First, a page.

Personality and individual differences 1

[5 abstracts]

1. From Big Five to Big One: Higher-order structural hierarchy of personality  [presentation, ppt, 305 kB]
Musek J.
Department of Psychology, Faculty of Arts, University of Ljubljana, Ljubljana, Slovenia

Hierarchical structural models comprising the general factor solution have been established in different fields of psychology (e.g. general factor of intelligence). In the personality domain however, the discussion has been between two-, three-, five- or more factor solutions, while the general factor solution has never been taken seriously until a very recent time. In this study, the evidence for the general factor of personality (GFP) is presented and a new hierarchical structural model of personality is proposed. Additionally, the psychological nature of the GFP or the Big One is discussed as well as its possible evolutionary, genetic and neurophysiological basis.

2. Self-concept and competition: Toward a structural model of factors of motivation  [presentation, ppt, 183 kB]
Kobal Grum D.
Department of Psychology, Faculty of Arts, University of Ljubljana, Ljubljana, Slovenia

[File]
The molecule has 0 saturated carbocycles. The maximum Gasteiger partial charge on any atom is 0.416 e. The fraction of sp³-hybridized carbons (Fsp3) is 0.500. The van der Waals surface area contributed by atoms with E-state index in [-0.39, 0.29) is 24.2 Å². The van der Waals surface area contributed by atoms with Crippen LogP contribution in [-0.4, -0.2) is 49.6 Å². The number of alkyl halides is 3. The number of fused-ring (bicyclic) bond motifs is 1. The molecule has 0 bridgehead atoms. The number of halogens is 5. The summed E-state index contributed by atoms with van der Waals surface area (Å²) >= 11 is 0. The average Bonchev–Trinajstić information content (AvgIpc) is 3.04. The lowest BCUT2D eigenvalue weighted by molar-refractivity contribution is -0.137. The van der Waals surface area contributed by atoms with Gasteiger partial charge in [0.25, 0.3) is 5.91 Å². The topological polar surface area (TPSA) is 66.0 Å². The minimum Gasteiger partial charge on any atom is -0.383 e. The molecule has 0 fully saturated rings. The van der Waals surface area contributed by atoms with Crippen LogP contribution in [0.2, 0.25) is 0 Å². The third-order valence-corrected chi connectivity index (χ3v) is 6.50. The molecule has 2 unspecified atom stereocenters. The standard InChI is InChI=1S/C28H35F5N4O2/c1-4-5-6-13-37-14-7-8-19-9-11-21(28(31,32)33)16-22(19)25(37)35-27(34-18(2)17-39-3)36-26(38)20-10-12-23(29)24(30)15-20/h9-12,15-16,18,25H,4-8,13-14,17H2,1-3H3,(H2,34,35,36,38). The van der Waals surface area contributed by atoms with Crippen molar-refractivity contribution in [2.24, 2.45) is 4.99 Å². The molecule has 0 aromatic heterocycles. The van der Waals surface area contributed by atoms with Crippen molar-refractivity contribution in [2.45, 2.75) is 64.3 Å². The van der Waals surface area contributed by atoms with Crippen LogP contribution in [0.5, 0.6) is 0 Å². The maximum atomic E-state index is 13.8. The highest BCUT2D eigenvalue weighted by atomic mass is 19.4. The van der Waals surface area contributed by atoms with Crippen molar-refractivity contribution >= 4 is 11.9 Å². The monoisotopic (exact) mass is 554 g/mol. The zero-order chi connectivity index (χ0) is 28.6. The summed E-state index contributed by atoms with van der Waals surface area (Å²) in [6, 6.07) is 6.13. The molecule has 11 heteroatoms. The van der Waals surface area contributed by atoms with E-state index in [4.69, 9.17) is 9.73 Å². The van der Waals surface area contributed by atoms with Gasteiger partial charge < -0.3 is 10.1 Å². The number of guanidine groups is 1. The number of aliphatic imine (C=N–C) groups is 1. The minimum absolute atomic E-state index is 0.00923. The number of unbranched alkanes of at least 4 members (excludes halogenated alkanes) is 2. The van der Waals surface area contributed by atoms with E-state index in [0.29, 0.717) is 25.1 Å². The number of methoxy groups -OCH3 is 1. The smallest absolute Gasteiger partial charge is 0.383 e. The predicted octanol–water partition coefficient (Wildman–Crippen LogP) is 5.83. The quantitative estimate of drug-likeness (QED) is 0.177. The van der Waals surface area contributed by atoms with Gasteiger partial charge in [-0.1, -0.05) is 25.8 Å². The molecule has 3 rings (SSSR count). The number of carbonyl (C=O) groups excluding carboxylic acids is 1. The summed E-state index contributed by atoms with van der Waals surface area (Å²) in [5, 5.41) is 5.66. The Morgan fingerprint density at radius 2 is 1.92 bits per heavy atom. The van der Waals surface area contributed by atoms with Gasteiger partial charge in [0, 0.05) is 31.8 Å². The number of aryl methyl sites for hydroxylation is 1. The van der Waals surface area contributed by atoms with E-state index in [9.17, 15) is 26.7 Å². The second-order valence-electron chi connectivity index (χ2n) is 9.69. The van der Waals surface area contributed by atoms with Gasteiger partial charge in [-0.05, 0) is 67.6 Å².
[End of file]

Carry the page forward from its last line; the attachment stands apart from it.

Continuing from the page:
Among various studies on cross-cultural aspects of self-concept there is a huge lack on relation of self-concept with competition. In our study, we try to reject a stereotype, that competition is not a desired personal characteristic. Therefore, the principal hypothesis is, that if competition is investigated in a context of self-concept, also positive correlations with self-concept areas could appear. As a consequence, a new model of self-concept, based on different kinds of competition, could be postulated. It could also be assumed that this model might differ from culture to culture. Therefore, the participants from three countries participated in the study. Countries were chosen on the basis of political and cultural indicators in Eastern/Southern versus Western/Southern European changes: Slovenia, Serbia and Monte Negro and Spain. The investigation of the correlations between self-concept and competition within each national cultural group is underlined. The study comprised of 128 Slovene, 99 Serbian and Monte Negro and 140 Spanish participants. We found that culture has a significant impact on self-concept and competition.